The SSO describes Sonic Evolution, which began with Ludovic Morlot’s tenure and is now in its fifth season, as “a bridge for the Symphony to engage with Seattle’s creative community through innovative concert programs that celebrate the past, present, and future of the city’s musical legacy.”
Alack and alas, the series has managed to trigger a panic attack for the likes of Norman Lebrecht, who was moved last year to pen an absurd editorial claiming that the orchestra had “handed the pass to the enemy.”
This despite the irrelevant triviality of not having actually attended the performance in question, a part of which featured the rap legend Sir Mix-A-Lot (the object of his freak-out).
Two Sonic Evolution events rather than one have been baked into the current season. (Is that enough for Lebrecht to fret over the prospect of this unconventional concert format “replacing” the usual repertoire?) The second one, in May 2016, promises a collaboration (to which I’m especially looking forward) with the Seattle International Film Festival, Michael Gordon, William Brittelle, Fly Moon Royalty, and others.
There was much to recommend last week’s program as well, titled “Under the Influence of Jazz.” The concept of a jazz band-symphonic “fusion” of course has long roots by now, with George Gershwin among its most celebrated pioneers.
It remains a tricky proposition. And yet Derek Bermel upped the ante by pitching his multi-movement jazz concerto The Migration Series on an epic scale. (Bermel was returning to Seattle after a new commission last year from the Seattle Chamber Music Society.)
For this listener the risk paid off abundantly. Bermel originally wrote The Migration Series in 2006 on a commission from the American Composers Orchestra and the Lincoln Center Jazz Orchestra under Wynton Marsalis.
It wasn’t until he was already involved in the composition, Bermel said during a brief onstage interview, that the sounds he was hearing began to evoke memories of the great cycle of 60 paintings by the same title by Jacob Lawrence (1917-2000). The artist had a Seattle connection, having moved here later in his career, where he became a professor at the University of Washington. Bermel added that as a teenager he recalled being profoundly affected by seeing the series (which is currently split between the collections of MOMA in New York and the Phillips Collection in Washington, D.C.).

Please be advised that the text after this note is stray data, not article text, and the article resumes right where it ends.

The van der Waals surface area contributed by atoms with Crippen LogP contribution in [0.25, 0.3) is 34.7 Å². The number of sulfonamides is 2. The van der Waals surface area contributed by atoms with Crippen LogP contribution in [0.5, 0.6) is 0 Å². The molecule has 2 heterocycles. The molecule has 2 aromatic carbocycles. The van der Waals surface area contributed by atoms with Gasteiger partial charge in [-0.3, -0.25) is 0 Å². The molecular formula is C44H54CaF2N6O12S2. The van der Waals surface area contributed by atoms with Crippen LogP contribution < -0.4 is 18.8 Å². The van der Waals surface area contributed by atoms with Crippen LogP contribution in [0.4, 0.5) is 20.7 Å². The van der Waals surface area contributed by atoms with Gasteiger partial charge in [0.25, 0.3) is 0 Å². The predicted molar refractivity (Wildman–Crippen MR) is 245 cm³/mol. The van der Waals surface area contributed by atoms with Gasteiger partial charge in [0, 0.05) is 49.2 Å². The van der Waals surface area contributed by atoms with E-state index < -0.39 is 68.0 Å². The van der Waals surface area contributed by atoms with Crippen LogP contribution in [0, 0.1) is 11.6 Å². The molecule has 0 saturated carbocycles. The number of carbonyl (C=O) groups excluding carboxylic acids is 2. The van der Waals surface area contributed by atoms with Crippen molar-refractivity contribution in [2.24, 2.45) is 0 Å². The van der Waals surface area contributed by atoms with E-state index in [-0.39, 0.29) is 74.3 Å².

This cross-connection between music and visual art is another dimension of the ways Sonic Evolution is experimenting with opening up the concert format to other kinds of stimulation. As we listened to the Bermel, reproductions of paintings from Lawrence’s cycle were projected, ranging from landscapes and urban settings to chilling depictions of the violence faced by African-Americans during the Great Migration northward, along with complex crowd scenes.
Bermel says he didn’t aim to “illustrate” particular paintings but wanted “to focus on the shapes, colors, moods, and atmospheres evoked by groups of scenes within the series… In this grand American story, I gravitated toward the larger themes, those of determination, mystery, despair, and hope; Lawrence’s unique sense of perspective and distance – his generosity and universality of narrative – allowed the space for me to add music.” Apparently this was the first performance of The Migration Series to present the music in tandem with the art that inspired it.
Bermel constructs his five-movement score (with three connecting interludes) as a kind of jazz concerto grosso. The super-talented Roosevelt High School Jazz Band took on the role of the concertino, the band as hyper-soloist in dialogue with the SSO, while Bermel himself played a soulful, extended clarinet solo.
The composer aptly compares his method of construction here to a mosaic, and parts of the score tend to lure the ear like glittering shapes, while simple motifs recur as binding devices. If some stretches feel a touch overlong, what remains most striking is the quality of Bermel’s musical language: engaging, original, with something genuine to say. (You can hear a sample at the bottom of this piece from Second Inversion.)
Also on the agenda was a world premiere was by local jazz wizard Wayne Horvitz: Those Who Remain, a compact two-movement concerto for his longtime collaborator, jazz guitarist Bill Frisell. In this case, I found the interest of the source of inspiration — the poetry of Seattle’s own Richard Hugo (1923-1982) — overshadowed the substance of the musical work.
Horvitz’s solo part (including room for improvisation) for Frisell seemed deliberately understated, and the orchestration was colorful and vibrant — especially the second movement’s chorale theme — but for all its charms, a first hearing left me underwhelmed, without a clear sense of musical profile.
In fact I was fortunate to have gotten a wonderful Horvitz fix earlier in the week at the Paramount Theater’s presentation of his original score for The Cabinet of Dr. Caligari (part of the Trader Joe’s Silent Movie Mondays): Horvitz and his ensemble performed the music live. It’s a fascinating and truly inventive collaboration between jazz and silent film.
The concert’s second half brought the Seattle-born vocalist Shaprece center stage, accompanied by Morlot and the SSO in arrangements of her songs by Phillip Peterson (and by an expressive pair of dancers and a bearded backup vocalist).
The theme of visuals continued throughout the concert — less successfully for the Horvitz and then with more liveliness (and club floor slickness) for Shaprece’s numbers. She commands such a beautiful voice I’d love to hear Shaprece in a wider range of material. But anything that’s reminiscent of Björk, as several songs in her set were, is fine by me.
–(c)2015 Thomas May. All rights reserved.